Dialectical Behavioral Therapy (DBT)
DBT is also a kind of group therapy that a number of people participate in. this can last for almost 6 months.
DBT is usually used to treat personality disorders. Although, it also can be used to cure phobias.
DBT has 3 modules, including:
In this module, the patients are asked to think about the thought that makes them nervous. Then the patients are asked to lift the corner of their lips just as in smiling. This will help the patients to constrain themselves from the stressful thought by half smiling.
In this module, the patients are asked to be focused on here and now. For example, by focusing on their breathing and its sound. This technique will disconnect their mind from negative thought and connects them to the present moment.
In this module, patients are taught to face the reality and plan for problem-solving, instead of becoming emotionally overwhelmed while being exposed to a stressor. This will help the patients make wise and rational decisions instead of taking impulsive actions.
Eye Movement Desensitization and Reprocessing (EMDR)
This approach is used for patients suffering from various anxiety disorders, including phobias. This method is used only for people who are aware of the reason for their phobia.
In this kind of therapy, first, the psychologist should gather some information about the patient’s disorder. Then the reason for the disorder will be discussed.
After that, the recent triggers and stressors will be evaluated. Next, the patients will be told to visualize their stress recourse, lastly, the psychologist will help the patients to overcome the stressful thought by helping them with creating some positive images about the trigger.
Yoga and Meditation
Yoga and meditation techniques can be really relaxing and useful for minimizing many different kinds of mental disorder symptoms.
People who undergo phobias are completely focused on their stressors and triggers. Meditation techniques and yoga postures will help people to be fully present at the moment and not to be distracted by negative thoughts.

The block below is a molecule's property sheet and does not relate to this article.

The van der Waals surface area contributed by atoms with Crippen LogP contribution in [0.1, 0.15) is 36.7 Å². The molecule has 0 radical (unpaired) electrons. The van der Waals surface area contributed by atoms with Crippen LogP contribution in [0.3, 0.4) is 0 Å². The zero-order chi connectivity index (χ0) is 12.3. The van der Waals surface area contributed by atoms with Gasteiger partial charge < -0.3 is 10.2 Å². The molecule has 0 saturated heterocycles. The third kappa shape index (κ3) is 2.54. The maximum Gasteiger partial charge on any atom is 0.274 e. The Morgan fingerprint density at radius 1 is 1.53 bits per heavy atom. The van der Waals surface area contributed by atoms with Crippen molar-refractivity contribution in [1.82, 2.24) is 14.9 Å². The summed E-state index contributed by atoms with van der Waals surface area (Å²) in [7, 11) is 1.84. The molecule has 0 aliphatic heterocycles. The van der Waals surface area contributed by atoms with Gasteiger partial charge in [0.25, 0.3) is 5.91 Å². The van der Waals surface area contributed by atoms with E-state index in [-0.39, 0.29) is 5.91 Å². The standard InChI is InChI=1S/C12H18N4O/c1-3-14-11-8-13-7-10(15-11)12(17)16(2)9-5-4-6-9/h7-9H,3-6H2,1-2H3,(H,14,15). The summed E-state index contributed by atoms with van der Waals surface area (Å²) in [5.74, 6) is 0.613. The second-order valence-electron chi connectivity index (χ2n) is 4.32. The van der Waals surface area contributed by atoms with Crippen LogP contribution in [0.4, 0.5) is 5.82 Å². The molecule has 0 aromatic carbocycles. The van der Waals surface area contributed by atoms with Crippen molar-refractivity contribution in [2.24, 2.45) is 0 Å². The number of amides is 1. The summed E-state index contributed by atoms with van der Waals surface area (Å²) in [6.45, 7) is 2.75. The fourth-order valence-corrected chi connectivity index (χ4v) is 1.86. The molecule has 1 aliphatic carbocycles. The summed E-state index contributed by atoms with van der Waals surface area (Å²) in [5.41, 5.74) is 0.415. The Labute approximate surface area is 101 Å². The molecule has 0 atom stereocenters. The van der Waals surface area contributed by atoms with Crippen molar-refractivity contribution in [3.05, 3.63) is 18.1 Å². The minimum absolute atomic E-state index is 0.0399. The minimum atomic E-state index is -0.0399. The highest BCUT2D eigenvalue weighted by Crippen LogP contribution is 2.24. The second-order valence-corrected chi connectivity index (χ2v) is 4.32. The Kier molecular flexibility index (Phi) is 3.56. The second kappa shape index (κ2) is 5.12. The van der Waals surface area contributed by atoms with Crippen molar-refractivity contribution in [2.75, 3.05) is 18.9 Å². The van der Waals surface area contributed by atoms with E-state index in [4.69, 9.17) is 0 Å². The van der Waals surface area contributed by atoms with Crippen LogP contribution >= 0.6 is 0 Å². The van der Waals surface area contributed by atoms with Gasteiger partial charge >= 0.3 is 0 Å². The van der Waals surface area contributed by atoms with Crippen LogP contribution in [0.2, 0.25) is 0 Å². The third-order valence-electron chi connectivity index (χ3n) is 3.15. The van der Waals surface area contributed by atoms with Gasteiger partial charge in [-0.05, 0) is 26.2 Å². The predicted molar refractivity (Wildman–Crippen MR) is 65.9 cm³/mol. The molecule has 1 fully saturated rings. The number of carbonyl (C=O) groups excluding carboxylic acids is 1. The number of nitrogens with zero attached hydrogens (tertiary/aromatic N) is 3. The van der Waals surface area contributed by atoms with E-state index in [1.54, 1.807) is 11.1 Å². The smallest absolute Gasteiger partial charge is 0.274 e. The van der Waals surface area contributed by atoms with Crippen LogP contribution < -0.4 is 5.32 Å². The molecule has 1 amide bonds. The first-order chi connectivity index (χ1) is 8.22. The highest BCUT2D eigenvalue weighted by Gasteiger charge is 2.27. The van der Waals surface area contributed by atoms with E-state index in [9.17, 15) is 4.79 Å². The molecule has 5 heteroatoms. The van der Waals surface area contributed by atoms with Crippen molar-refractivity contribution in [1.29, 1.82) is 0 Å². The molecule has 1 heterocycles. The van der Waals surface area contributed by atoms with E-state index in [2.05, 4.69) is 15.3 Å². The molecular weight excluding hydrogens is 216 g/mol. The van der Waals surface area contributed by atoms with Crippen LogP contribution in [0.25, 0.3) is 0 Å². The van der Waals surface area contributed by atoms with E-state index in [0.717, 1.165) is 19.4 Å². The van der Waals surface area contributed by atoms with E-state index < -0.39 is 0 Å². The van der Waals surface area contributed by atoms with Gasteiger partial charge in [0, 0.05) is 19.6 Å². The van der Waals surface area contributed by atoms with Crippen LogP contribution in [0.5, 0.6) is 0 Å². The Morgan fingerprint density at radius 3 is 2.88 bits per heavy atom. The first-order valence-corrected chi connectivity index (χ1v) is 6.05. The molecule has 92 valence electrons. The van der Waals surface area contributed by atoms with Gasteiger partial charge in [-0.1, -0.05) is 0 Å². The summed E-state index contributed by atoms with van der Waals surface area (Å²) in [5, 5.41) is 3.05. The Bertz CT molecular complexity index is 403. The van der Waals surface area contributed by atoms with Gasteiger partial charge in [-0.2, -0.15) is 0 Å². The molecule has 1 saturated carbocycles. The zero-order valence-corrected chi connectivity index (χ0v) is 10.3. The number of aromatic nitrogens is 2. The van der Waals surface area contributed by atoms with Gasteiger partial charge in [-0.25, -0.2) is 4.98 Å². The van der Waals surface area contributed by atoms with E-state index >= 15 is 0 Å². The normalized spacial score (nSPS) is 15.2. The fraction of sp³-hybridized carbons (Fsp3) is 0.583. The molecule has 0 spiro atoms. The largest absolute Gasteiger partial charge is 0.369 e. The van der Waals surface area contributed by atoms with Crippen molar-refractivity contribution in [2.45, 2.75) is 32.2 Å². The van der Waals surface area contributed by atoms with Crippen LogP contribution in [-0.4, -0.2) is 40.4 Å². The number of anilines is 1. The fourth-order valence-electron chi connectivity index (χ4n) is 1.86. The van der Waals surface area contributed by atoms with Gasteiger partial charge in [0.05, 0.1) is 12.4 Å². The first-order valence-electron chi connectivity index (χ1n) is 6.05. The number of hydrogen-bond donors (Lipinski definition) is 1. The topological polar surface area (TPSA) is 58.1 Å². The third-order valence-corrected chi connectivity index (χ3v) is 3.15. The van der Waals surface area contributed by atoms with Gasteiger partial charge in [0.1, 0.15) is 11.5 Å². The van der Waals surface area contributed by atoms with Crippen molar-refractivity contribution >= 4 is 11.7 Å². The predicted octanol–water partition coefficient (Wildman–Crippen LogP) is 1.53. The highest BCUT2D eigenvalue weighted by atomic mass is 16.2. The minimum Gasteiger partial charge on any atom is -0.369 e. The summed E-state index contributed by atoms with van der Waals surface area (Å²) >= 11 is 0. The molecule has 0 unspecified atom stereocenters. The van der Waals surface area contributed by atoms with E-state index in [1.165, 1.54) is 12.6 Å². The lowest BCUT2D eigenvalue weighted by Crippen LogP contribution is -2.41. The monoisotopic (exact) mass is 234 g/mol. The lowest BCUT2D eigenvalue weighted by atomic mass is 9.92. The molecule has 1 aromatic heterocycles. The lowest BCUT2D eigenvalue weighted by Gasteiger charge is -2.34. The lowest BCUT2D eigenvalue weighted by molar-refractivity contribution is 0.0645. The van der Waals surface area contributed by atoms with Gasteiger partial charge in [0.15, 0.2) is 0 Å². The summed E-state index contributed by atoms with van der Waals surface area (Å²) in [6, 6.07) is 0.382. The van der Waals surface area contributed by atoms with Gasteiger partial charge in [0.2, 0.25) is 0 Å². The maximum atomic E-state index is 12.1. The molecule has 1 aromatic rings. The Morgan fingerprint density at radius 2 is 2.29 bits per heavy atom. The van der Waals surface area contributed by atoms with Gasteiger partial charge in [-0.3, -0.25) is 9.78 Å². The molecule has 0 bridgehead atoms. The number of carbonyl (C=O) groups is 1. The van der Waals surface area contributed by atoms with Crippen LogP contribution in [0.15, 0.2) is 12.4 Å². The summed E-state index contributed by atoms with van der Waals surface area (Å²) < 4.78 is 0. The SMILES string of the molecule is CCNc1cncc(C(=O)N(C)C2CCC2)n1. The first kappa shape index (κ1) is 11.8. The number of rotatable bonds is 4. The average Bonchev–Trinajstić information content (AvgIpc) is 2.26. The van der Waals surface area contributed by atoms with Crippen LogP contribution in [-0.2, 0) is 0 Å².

There are different kinds of meditation techniques and yoga postures, and almost all of them can be helpful.
Drugs have a quicker effect on the symptoms and will reduce them almost after 2 weeks. But they should be prescribed only by doctors.
If the cause of the phobia is related to genetics, the medication will be more effective. In addition, drugs will be more helpful in decreasing the physical symptoms.
In general, two types of drugs are used to cure Urophobia:
these drugs do not only cure depression, but also phobia. They are useful for making the patient calm down. They should be used every day and based on a doctor’s prescription.
These kinds of drugs are used to reduce anxiety and are mostly prescribed for patients who undergo panic attacks along with phobia.
Something that you should bear in mind is that no matter whether the cause of the phobia is environmental or genetic, the combination of psychotherapy and medication always works the best.
What other disorders have comorbidity with Urophobia?
People suffering from Urophobia are also sometimes diagnosed with OCD (Obsessive Compulsive Disorder), Xanthophobia, panic attack, and shy ladder syndrome.
Shy ladder syndrome or paruresis is a kind of social anxiety in which the person cannot urinate in the real or imaginary presence of others, like in public restrooms.
Urophobic people also undergo some physical conditions like kidney stones, kidney ruptures, infections, or bedwetting.
This podcast explains how to manage your phobia :
Frequently Asked Questions
Q1) What causes urophobia?
Genetics and the environment are both responsible for urophobia.
Q2) How to cure paruresis?
It can be cured via different sorts of psychotherapy and medications,
Q3) What is urine phobia?
It is a condition in which the person is afraid of urine or urinating.
Q4) Is being pee shy a real thing?
Yes, it is real. And a person who is pee shy is afraid of urinating in public restrooms.
Q5) Is paruresis a disability?
Under the Americans with Disabilities, Act Amendments Act of 2008 (“ADAAA”) paruresis is considered a disability.